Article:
This was the man who confidently expected to be lifting the Webb Ellis Cup at the same ground yesterday, with possibly a knighthood as reward for making New Zealand World Champions, something they regard as an inalienable right. Instead he fell on his sword, the morning after the defeat to South Africa which left New Zealand fourth placed and having to qualify for the next World Cup which they co-host with Australia in 2003.
"That was a small dent compared to Sunday," Hart said. "That was quite a shattering defeat." To recap, when Jonah Lomu scored his second try against France shortly after half-time, the All Blacks led 24-10 in their semi-final and all was right with the World Cup, until the French scored 33 points and the north and south islands of New Zealand disappeared under a long black cloud.
So shattering that one university is offering grief counselling. "It can have a far reaching effect on the nation's psyche," said a spokesman. "The team represents the self-worth of the country."
Hart, who is due to take a holiday in Hawaii after the tournament, will fly home first to meet his grief-stricken critics. "I understand it's been traumatic. It's highly important to face the public about what has happened."
So what has happened? In 1987 the All Blacks duly won the first World Cup but were in purdah four years later, failing to reach the final, which was won by Australia. Hart took over in 1995 when Lawrie Mains stepped down after New Zealand were beaten 15-12 in the final by the Springboks.
Hart, New Zealand's first professional coach, was the assistant to Alex Wyllie in 1991 and the two men could hardly have been more different. Wyllie was a grizzly from the old school, where the only real men were All Blacks and public relations was for politicians. Hart, who had been an executive in charge of employee relations at one of New Zealand's largest companies, transformed the team's image and style, promising rugby that "maximises the skills of the team and the presentation of the game to the public.".
With the retirement of Sean Fitzpatrick, Zinzan Brooke and Frank Bunce, the conversion was almost complete. Taine Randell, the new captain, was no Fitzpatrick. Quietly spoken and intelligent, Randell, a graduate of Otago University, was ... too nice. Sponsored by Adidas and packaged by Saatchi & Saatchi, the new New Zealand were approachable, friendly and ... too nice.
They didn't have players sent home for assaulting hotel bouncers, but when the going got tough last Sunday, the tough were nowhere to be found. Back home, about the kindest thing they could say about them is that they played like a bunch of prima donnas.
The impression that the All Blacks could win the cup was strengthened when they beat England at Twickenham, thanks to a fantastic try from Lomu. For the knock-out stages, instead of staying in a hotel in Slough, they insisted on returning to the five star Pennyhill Park Hotel in Surrey where the facilities included archery and shooting and where their only neighbour was Prince Edward.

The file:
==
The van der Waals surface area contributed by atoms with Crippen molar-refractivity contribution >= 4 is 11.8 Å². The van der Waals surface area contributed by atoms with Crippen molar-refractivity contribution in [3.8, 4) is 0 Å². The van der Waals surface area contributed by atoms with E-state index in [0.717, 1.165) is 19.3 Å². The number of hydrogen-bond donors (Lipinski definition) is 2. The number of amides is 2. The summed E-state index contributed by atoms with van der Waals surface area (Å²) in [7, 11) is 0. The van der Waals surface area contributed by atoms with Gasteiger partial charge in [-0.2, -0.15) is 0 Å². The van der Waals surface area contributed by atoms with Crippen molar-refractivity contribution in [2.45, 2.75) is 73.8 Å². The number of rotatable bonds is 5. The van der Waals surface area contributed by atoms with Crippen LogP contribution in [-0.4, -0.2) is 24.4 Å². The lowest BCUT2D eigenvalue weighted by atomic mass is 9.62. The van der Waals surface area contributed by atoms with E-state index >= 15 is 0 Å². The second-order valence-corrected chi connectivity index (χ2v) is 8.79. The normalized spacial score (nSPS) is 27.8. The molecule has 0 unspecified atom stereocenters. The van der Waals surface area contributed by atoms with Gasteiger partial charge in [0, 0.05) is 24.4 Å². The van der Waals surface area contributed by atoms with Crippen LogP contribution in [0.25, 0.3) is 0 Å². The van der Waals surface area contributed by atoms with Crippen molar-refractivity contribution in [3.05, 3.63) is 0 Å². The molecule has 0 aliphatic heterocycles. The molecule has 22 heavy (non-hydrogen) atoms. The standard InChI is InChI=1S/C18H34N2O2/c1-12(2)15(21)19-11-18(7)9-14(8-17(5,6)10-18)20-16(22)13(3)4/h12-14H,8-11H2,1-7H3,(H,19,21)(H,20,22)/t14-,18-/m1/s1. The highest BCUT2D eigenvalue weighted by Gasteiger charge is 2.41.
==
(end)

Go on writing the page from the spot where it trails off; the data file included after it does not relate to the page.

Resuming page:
On the 120-acre estate, some of the front-line forwards were filmed, not smashing into tackle bags, but sipping wine for a food programme. To their critics it was food and wine.
Before the debacle against France, Randell - he was 25 on Friday, the day Hart resigned - had said they were not over-confident. "If we are not 100 per cent things can go badly for us," he said. "On their day the French can wake up and play outstanding rugby." Yet the feeling remains that, as good as France were, the All Blacks were not prepared for a battle. Extremely fussy about where they lay their hat, they had gone so far as to check on the standard of the hotel they would be staying at in Cardiff, provided they reached the final. In the event, of course, it was subsequently occupied by the French.
And that's not all. Before facing the French they were assigned the home dressing room, something they had never used before. They wanted the away room, which they had occupied before beating England, but their request was rejected.
"The All Blacks probably thought they were going to win simply by taking the field," Graham Henry, Wales' New Zealand coach, said. "After Lomu had scored a couple of tries that nobody else could have scored, they believed that things would look after themselves. Like everybody else in the world they underestimated France. The French have had a very unsuccessful year and had nothing to lose. They were apprehensive at the start, got better as their confidence grew and by the end the All Blacks were humiliated. There is a huge depression in New Zealand. Four years is a long time to wait."
By normal standards, Hart's record - 32 victories from 42 Tests - is commendable but there is nothing normal about coaching the All Blacks. While Hart's name is being linked to Italy - not Elba but the national Italian job - there is speculation that Henry, whose five-year contract with Wales expires at the end of the next World Cup, could be lured home. "He'll certainly not be the man to take my place," Hart said. "He has made his choice."
Hart's contract expires next month and it is possible that Mains, who coached the Golden Lions to Currie Cup success in South Africa, could be recalled. Whatever, the timing of Hart's resignation will not have been appreciated by the organisers of the World Cup. It would have been better for all concerned if he had waited until the tournament was over.
"My time is up," Hart, flanked by his wife and daughter, said. "I have been considering the decision for some time. The loss to France was devastating, the most devastating of my career. I still wouldn't have changed anything going into the game but I'm still sure we had the right players here. I hope the flak is not directed at the players. They are the future of the game and have done their best." In New Zealand second best is nowhere near good enough.Reuse content